Mm. TV is obsessed with mental illness. Landmark also brought us 'The Strangest Village in Britain' in '06. Do you think those 'enrolled' at Foxes gained from the televisual intervention?

Scott at Real Epicurean said...

True, as a nation we're bred to complain; seeing others less fortunate certainly provides food for thought.

Great Big Veg Challenge said...

Aidan -
I saw the film you mention. It was superb and inspirational. I recently made a short film about the work of Dilston College in Northumbria - a college working with adults with learning disabilities. I came away completely bowled over by the students and the staff.
I loved the Foxes Academy Film but not the title of the documentary

Amanda at Little Foodies said...

Thanks for that Aidan. I didn't read your post last year but just watched your edited version of the documentary. Your clips are great. Very thought provoking. Some people have already said it - it shouldn't be extraordinary.

p.s. thank you for the mention in your interview with Trusted Places.

nicisme said...

I missed this first time around, so thanks for posting the video - amazing!

Trig said...

Thanks guys for your supportive comments. I think I must have just chosen a bad day to post last time.

Douglas - I think you are confusing learning disabilities with mental illnesses. Most learning disabilities are either pre-natal conditions, or result from birth problems or serious illness in early childhood. Learning disabilities are lifelong conditions and usually have a significant impact on a person's life. There are 1.5m people with a learning disability in the UK. Like all of us, they are individuals who want different things in life and need different levels of support.

All such TV programmes will be to some extent intrusive and/or exploitative of those they portray. At one extreme is the inclusion of someone with Tourette's syndrome in Big Brother so people can laugh at his uncontrolled swearing. At the other extreme are sensitive programmes that encourage people to understand and support those different from the norm.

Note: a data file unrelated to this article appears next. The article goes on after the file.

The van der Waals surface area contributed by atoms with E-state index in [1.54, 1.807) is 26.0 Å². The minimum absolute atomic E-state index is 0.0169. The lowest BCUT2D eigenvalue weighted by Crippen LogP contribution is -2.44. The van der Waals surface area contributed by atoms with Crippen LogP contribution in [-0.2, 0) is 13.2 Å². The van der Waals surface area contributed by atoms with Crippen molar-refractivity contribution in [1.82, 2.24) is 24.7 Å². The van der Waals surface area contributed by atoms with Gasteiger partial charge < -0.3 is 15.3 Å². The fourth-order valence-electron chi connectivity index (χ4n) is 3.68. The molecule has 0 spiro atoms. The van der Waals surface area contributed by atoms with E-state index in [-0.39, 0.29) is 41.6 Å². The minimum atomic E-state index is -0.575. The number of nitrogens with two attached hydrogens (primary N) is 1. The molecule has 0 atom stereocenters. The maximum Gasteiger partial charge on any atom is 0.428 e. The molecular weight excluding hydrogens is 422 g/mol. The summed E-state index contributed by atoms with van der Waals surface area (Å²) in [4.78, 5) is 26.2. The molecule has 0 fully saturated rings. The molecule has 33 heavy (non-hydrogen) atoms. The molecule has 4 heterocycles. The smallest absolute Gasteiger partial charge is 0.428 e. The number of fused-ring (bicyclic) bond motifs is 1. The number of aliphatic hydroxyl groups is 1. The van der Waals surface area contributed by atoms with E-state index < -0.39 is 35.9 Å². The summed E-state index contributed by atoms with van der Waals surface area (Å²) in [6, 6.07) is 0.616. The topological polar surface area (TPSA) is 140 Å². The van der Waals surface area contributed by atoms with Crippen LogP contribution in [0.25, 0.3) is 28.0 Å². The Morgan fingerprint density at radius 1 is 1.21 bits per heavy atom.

I think this programme fell on the latter side of the spectrum. Many of those involved clearly enjoyed participating in the filming and benefited from the experience. It's also really important that the rest of us are exposed to people with learning disabilities and not allowed to shut them away out
of sight, as suggested by the "Christian" guest described in the programme. Many of the students in this programme now hold down ordinary jobs in the community and that can only happen if people achieve the tolerance and understanding that comes from familiarity.

londonrestaurant said...

I see where Douglas is coming from, but think its the title thats exploitative rather than the actual film, this is echoed by great big veg challenge. A pity that what seems a great production is forced into (you'd surely have to admit) a bad title, presumably for ratings.

Still, this is a late response but wanted to say, I really like your edit. A close friend of mine got married at a similar hotel in eatbourne, I wish I had the name but don't, and can't find it on google to plug it. Anyway, great effort to highlight this.

I hope to eat at commerc 24 soon, really enjoy reading your blog, long may it continue.